Schoolboys returning home on Monday afternoon stop on the VIP Road-bound flank of the flyover for a close look at the portion that collapsed early on Sunday. Picture by Bishwarup Dutta
Trust Calcutta to turn a shudder-inducing sight into a spectacle.
A city that can’t compete with the other metros on most counts suddenly has a “tourist destination” only it can boast of: a showpiece flyover with a 128ft chasm towering over a tree-lined canal.
Hundreds of cars slowed down along the intact flank of the VIP Road flyover throughout Monday for the passengers to step out and gawk at a sight that has been variously described as breathtaking, shameful and scary.
The “tourists” included everyone from children returning home from school to a coy bride in a pink Benarasi craning her neck out of a car window.
“Driver dada was reluctant to bring us here. But we coaxed him to take a detour. A bridge split into two is something we have only seen in computer games and movies,” said Class IV student Ayush Bhattacharya, who stays in New Town.
Ayush was part of a group of six La Martiniere boys determined to see from close how a part of the flyover they had crossed many times came crashing down.
Barely had the Maruti Versa come to a halt when the boys stepped out and screamed in excitement. Driver Arup Saha first tried to hustle them back into the car, then pleaded with them to hurry up. They wouldn’t listen.
Dhruv Sinha, 9, said he hoped to return with a camera. “I wish I was carrying a camera. I will ask my father to bring me here again.”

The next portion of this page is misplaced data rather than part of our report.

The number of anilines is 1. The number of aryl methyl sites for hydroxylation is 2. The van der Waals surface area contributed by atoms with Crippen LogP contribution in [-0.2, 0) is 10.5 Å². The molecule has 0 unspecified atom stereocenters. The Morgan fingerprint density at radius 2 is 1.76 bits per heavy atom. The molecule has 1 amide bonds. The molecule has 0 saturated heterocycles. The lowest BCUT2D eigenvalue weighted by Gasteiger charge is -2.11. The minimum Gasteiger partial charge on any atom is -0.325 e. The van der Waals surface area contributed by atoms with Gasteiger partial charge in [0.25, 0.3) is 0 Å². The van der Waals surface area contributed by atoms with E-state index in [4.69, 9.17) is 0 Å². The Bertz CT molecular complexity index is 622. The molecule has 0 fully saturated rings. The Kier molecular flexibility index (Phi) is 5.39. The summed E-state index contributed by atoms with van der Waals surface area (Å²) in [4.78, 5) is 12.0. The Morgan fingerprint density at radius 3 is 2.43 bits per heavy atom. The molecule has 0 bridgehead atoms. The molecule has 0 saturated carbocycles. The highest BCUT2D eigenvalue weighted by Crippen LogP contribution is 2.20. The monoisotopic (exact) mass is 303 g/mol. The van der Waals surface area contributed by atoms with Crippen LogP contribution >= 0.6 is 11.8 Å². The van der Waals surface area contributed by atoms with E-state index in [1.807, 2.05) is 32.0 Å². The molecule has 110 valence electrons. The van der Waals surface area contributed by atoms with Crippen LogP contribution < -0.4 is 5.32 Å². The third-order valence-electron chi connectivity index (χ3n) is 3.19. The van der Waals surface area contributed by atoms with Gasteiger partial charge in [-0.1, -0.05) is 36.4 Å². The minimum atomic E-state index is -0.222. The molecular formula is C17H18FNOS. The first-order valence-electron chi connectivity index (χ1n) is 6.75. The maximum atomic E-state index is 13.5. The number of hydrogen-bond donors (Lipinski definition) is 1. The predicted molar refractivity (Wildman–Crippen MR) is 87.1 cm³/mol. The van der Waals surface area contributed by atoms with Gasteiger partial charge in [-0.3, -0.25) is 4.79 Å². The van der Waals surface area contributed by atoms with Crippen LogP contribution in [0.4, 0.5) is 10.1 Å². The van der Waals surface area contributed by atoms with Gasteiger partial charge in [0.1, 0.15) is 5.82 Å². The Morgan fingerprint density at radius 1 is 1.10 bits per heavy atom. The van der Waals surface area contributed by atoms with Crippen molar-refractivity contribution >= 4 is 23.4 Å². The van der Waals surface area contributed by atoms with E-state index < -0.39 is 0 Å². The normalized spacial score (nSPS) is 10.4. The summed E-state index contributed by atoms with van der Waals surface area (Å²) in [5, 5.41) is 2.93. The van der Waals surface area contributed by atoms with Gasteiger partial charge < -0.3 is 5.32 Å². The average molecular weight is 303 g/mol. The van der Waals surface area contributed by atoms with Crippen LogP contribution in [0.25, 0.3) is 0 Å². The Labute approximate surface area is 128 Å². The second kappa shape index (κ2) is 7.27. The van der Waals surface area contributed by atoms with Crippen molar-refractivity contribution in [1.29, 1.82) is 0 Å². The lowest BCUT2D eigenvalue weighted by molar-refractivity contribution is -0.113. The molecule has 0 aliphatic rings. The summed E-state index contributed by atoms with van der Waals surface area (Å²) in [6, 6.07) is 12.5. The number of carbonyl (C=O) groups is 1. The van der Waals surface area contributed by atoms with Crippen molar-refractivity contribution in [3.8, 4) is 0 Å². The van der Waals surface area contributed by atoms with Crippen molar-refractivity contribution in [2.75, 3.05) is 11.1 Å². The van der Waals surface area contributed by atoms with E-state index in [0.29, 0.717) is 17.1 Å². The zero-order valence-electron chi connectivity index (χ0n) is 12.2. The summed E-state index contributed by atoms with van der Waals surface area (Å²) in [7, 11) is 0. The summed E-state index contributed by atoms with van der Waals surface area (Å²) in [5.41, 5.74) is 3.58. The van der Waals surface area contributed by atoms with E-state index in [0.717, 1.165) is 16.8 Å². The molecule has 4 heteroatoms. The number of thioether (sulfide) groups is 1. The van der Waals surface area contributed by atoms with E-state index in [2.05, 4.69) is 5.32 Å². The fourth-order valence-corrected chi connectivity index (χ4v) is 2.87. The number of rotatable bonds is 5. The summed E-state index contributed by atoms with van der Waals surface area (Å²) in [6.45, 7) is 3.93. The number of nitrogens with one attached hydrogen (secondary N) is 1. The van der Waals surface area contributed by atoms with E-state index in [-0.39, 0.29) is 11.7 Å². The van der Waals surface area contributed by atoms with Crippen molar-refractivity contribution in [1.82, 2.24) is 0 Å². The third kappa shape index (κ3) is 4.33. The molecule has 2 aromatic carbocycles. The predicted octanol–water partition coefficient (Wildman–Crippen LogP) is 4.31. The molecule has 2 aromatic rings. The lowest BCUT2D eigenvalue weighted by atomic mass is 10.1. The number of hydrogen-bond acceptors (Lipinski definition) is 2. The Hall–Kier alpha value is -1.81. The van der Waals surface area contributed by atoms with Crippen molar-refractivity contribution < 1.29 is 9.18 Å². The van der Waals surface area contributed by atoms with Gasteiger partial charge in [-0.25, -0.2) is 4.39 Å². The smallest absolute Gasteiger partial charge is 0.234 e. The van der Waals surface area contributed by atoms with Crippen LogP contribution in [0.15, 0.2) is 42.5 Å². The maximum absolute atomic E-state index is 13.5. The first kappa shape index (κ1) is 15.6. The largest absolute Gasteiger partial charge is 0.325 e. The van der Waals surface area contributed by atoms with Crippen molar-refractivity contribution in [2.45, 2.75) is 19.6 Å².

Souvik Laha, in his early 20s, came all the way from Jadavpur to take a picture of the broken structure. “I had taken a top shot of the flyover when it was opened two years ago. I could not have missed the opportunity to photograph the flyover in its present condition,” he said.
Some soaked in the sight and let fly a jibe. “We are getting closer to London,” quipped Salt Lake resident Suranjana Mitra. “Our bridges are falling!”
It took a famous nursery rhyme to create a vision of London Bridge “falling down” but Bengal has the chance to turn a flyover that actually fell into a tourist destination beyond Darjeeling, Digha and the Sunderbans.
So what does the tourism minister think of the potential of the city’s new crowd-puller? “Erokom anek ghatana ghate. Aagun lagleo tourist spot hoye jaye (Many such incidents happen. When a fire breaks out, the site becomes a tourist spot),” minister Krishnendu Narayan Chowdhury said.
While the VIP Road-bound flank of the flyover and the slip road running below offered several vantage points for a look and a click, the row of cars and bikes parked there slowed down traffic.
“I am worried about having to take the old, congested route to school and back for the remainder of my annual exams,” said Vineet Nair, a Class X student of Don Bosco School, Park Circus.
On Monday, Vineet left his Bangur Avenue home for school 30 minutes ahead of the usual time lest he be caught in a snarl near the VIP Road end of the flyover.
For interior designer Totan Dutta, the sight of the broken flyover was a reminder that it could have been him inside his car in place of the trio in the truck that plunged into the canal. “I last crossed this flank at 8pm on Saturday. Looking at the broken flyover, I can only thank my lucky stars it wasn’t me,” he said.